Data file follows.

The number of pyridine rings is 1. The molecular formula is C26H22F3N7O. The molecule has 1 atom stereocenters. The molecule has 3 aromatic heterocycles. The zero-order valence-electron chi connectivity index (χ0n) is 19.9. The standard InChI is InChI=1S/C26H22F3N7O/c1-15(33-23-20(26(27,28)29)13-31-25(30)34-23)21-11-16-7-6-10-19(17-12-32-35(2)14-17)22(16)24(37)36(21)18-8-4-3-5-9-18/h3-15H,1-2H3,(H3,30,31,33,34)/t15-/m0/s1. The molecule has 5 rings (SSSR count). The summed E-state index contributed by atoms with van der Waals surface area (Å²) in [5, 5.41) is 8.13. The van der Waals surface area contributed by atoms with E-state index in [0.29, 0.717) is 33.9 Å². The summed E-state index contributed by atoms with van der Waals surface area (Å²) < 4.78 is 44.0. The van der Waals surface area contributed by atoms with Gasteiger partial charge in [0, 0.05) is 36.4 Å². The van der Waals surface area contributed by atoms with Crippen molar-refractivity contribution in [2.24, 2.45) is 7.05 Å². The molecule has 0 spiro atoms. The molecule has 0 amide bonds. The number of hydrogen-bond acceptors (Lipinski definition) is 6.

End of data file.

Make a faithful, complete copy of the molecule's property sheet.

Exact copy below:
The number of pyridine rings is 1. The molecular formula is C26H22F3N7O. The molecule has 1 atom stereocenters. The molecule has 3 aromatic heterocycles. The zero-order valence-electron chi connectivity index (χ0n) is 19.9. The standard InChI is InChI=1S/C26H22F3N7O/c1-15(33-23-20(26(27,28)29)13-31-25(30)34-23)21-11-16-7-6-10-19(17-12-32-35(2)14-17)22(16)24(37)36(21)18-8-4-3-5-9-18/h3-15H,1-2H3,(H3,30,31,33,34)/t15-/m0/s1. The molecule has 5 rings (SSSR count). The summed E-state index contributed by atoms with van der Waals surface area (Å²) in [5, 5.41) is 8.13. The van der Waals surface area contributed by atoms with E-state index in [0.29, 0.717) is 33.9 Å². The summed E-state index contributed by atoms with van der Waals surface area (Å²) < 4.78 is 44.0. The van der Waals surface area contributed by atoms with Gasteiger partial charge in [0, 0.05) is 36.4 Å². The van der Waals surface area contributed by atoms with Crippen molar-refractivity contribution in [2.24, 2.45) is 7.05 Å². The molecule has 0 spiro atoms. The molecule has 0 amide bonds. The number of hydrogen-bond acceptors (Lipinski definition) is 6.